The Financial Times has reported that Joaquín Almunia's office has asked Google to include mobile services in any consideration of its position on search.
Almunia, the antitrust commissioner, is also reported to be preparing to serve formal charges against Google if the talks fail to reach an agreement, and to have asked the organisations which originally complained to the EC about Google to provide versions of their complaints which could be released to the public without releasing commercially confidential data.
That is a formal step that precedes the public release of a charge sheet against companies in antitrust dealings, though it could in this case simply be a formality.
With Google's Android mobile software powering about half of the smartphones sold in Europe, and with that category of phone expected to become dominant in the next three to five years, Almunia's move could create challenges for Google.
It is unclear whether he would require it to offer other default search engines on Android – as Microsoft is required to do with its Windows software – or whether he would seek to make any changes in search engine listings on the desktop apply also to the mobile space.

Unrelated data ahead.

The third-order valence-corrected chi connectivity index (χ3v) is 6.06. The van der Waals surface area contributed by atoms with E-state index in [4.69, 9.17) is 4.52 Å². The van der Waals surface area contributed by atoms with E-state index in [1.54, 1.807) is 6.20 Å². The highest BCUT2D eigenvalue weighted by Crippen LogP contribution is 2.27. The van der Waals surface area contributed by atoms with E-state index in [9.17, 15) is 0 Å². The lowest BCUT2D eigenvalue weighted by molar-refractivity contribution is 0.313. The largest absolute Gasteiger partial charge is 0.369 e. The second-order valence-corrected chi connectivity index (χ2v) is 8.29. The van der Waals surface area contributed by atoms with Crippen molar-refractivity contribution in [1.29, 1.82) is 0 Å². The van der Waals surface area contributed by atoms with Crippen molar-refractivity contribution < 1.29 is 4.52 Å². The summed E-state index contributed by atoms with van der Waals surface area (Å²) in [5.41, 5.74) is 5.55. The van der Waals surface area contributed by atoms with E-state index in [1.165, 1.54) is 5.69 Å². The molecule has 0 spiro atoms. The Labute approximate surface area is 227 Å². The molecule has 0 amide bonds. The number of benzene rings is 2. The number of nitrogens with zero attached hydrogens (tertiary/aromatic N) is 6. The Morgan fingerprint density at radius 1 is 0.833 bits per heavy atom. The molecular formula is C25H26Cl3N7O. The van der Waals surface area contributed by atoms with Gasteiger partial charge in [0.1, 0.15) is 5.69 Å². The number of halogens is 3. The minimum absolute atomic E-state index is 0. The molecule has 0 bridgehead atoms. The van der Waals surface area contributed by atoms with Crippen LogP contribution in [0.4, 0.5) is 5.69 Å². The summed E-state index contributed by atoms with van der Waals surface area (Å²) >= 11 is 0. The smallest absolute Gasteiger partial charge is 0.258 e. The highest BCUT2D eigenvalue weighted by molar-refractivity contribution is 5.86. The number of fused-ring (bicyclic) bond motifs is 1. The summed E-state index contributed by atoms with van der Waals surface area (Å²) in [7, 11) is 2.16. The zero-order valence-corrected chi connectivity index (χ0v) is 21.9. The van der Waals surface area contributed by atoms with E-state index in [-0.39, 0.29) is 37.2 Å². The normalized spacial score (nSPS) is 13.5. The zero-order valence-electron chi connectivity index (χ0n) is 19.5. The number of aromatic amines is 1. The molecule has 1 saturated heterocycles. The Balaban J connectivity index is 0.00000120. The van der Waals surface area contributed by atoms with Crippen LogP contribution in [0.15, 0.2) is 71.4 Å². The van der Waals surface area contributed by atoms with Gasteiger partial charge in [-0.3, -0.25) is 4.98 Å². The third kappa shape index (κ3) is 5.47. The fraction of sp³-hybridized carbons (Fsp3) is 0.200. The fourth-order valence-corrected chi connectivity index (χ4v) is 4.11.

"We continue to work cooperatively with the European Commission," a Google spokesperson said.
Google is accused by Almunia's office of preferring its own products in search results, of "scraping" content from rivals to offer in search results without permission, closing off competition in advertising on sites, and putting obstacles in the way of those seeking to move advertising campaigns away from Google.
The search giant, which has about 90% of the European search market – far more than in its home market, where it has about 65% – replied early in July to Almunia's objections in a formal, and private letter setting out its proposed fixes.
If Almunia thinks that they are satisfactory he may put them out to "market test" by publishing them to seek comment.
Almunia's office has shown its willingness to take on big targets recently, winning an appeal case against Microsoft over the size of a fine for failing to provide interoperability with other products, and warning that it could fine Microsoft after errors led to it breaching an undertaking to allow users to choose other browsers besides Internet Explorer.
A commission spokesperson declined to comment.
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